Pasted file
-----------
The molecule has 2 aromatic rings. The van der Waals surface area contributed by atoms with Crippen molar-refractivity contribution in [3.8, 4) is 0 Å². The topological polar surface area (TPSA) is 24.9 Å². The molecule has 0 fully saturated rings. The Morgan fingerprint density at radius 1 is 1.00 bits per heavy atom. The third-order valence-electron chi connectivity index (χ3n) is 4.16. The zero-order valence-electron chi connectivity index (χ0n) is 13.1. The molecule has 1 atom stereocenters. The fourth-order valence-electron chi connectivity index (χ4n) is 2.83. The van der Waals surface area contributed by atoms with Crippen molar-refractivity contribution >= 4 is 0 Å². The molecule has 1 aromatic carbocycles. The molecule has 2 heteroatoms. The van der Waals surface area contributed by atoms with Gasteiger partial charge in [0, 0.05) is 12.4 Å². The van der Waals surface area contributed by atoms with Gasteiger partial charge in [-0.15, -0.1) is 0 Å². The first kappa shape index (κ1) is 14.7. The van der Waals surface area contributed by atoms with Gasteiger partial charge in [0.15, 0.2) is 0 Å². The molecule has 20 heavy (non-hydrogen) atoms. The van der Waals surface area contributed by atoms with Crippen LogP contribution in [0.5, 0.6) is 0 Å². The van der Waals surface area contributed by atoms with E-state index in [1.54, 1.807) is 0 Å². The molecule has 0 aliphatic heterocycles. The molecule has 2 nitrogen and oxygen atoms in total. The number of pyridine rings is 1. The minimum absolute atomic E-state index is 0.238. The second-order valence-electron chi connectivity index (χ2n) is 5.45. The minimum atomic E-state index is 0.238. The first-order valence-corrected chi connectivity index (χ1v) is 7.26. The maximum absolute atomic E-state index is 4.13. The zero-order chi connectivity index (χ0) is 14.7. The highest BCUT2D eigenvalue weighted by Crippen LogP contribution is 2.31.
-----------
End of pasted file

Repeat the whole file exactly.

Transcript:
The molecule has 2 aromatic rings. The van der Waals surface area contributed by atoms with Crippen molar-refractivity contribution in [3.8, 4) is 0 Å². The topological polar surface area (TPSA) is 24.9 Å². The molecule has 0 fully saturated rings. The Morgan fingerprint density at radius 1 is 1.00 bits per heavy atom. The third-order valence-electron chi connectivity index (χ3n) is 4.16. The zero-order valence-electron chi connectivity index (χ0n) is 13.1. The molecule has 1 atom stereocenters. The fourth-order valence-electron chi connectivity index (χ4n) is 2.83. The van der Waals surface area contributed by atoms with Crippen molar-refractivity contribution >= 4 is 0 Å². The molecule has 1 aromatic carbocycles. The molecule has 2 heteroatoms. The van der Waals surface area contributed by atoms with Gasteiger partial charge in [0, 0.05) is 12.4 Å². The van der Waals surface area contributed by atoms with Gasteiger partial charge in [-0.15, -0.1) is 0 Å². The first kappa shape index (κ1) is 14.7. The van der Waals surface area contributed by atoms with Gasteiger partial charge in [0.15, 0.2) is 0 Å². The molecule has 20 heavy (non-hydrogen) atoms. The van der Waals surface area contributed by atoms with Crippen LogP contribution in [0.5, 0.6) is 0 Å². The van der Waals surface area contributed by atoms with E-state index in [1.54, 1.807) is 0 Å². The molecule has 0 aliphatic heterocycles. The molecule has 2 nitrogen and oxygen atoms in total. The number of pyridine rings is 1. The minimum absolute atomic E-state index is 0.238. The second-order valence-electron chi connectivity index (χ2n) is 5.45. The minimum atomic E-state index is 0.238. The first-order valence-corrected chi connectivity index (χ1v) is 7.26. The maximum absolute atomic E-state index is 4.13. The zero-order chi connectivity index (χ0) is 14.7. The highest BCUT2D eigenvalue weighted by Crippen LogP contribution is 2.31.